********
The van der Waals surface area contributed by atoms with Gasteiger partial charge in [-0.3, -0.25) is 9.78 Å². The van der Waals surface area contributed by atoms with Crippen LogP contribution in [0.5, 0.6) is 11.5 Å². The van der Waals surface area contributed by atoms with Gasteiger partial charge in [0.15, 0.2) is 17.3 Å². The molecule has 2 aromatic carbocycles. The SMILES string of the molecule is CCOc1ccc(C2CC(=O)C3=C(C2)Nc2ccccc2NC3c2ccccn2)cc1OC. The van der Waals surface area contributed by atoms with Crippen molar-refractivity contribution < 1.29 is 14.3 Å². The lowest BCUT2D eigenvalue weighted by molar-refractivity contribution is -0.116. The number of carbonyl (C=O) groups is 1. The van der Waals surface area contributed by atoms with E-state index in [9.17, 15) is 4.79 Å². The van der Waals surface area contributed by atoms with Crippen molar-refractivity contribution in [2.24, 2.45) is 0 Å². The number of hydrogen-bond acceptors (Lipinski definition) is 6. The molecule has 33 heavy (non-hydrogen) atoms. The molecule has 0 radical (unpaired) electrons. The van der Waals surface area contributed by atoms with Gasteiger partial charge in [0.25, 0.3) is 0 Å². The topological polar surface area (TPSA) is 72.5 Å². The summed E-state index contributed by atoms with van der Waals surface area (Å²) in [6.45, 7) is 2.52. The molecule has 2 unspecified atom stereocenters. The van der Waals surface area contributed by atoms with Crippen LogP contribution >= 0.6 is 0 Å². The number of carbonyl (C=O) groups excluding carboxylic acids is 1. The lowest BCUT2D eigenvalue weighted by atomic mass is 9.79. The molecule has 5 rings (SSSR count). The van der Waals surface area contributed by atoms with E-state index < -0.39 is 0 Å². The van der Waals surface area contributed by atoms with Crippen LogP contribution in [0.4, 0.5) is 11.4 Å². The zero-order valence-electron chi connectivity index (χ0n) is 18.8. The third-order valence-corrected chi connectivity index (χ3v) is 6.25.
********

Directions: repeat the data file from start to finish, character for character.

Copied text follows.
The van der Waals surface area contributed by atoms with Gasteiger partial charge in [-0.3, -0.25) is 9.78 Å². The van der Waals surface area contributed by atoms with Crippen LogP contribution in [0.5, 0.6) is 11.5 Å². The van der Waals surface area contributed by atoms with Gasteiger partial charge in [0.15, 0.2) is 17.3 Å². The molecule has 2 aromatic carbocycles. The SMILES string of the molecule is CCOc1ccc(C2CC(=O)C3=C(C2)Nc2ccccc2NC3c2ccccn2)cc1OC. The van der Waals surface area contributed by atoms with Crippen molar-refractivity contribution < 1.29 is 14.3 Å². The lowest BCUT2D eigenvalue weighted by molar-refractivity contribution is -0.116. The number of carbonyl (C=O) groups is 1. The van der Waals surface area contributed by atoms with E-state index in [9.17, 15) is 4.79 Å². The van der Waals surface area contributed by atoms with Crippen molar-refractivity contribution in [2.24, 2.45) is 0 Å². The number of hydrogen-bond acceptors (Lipinski definition) is 6. The molecule has 33 heavy (non-hydrogen) atoms. The molecule has 0 radical (unpaired) electrons. The van der Waals surface area contributed by atoms with Gasteiger partial charge in [0.25, 0.3) is 0 Å². The topological polar surface area (TPSA) is 72.5 Å². The summed E-state index contributed by atoms with van der Waals surface area (Å²) in [6.45, 7) is 2.52. The molecule has 2 unspecified atom stereocenters. The van der Waals surface area contributed by atoms with Crippen LogP contribution >= 0.6 is 0 Å². The number of carbonyl (C=O) groups excluding carboxylic acids is 1. The lowest BCUT2D eigenvalue weighted by atomic mass is 9.79. The molecule has 5 rings (SSSR count). The van der Waals surface area contributed by atoms with E-state index < -0.39 is 0 Å². The van der Waals surface area contributed by atoms with Crippen LogP contribution in [0.4, 0.5) is 11.4 Å². The zero-order valence-electron chi connectivity index (χ0n) is 18.8. The third-order valence-corrected chi connectivity index (χ3v) is 6.25.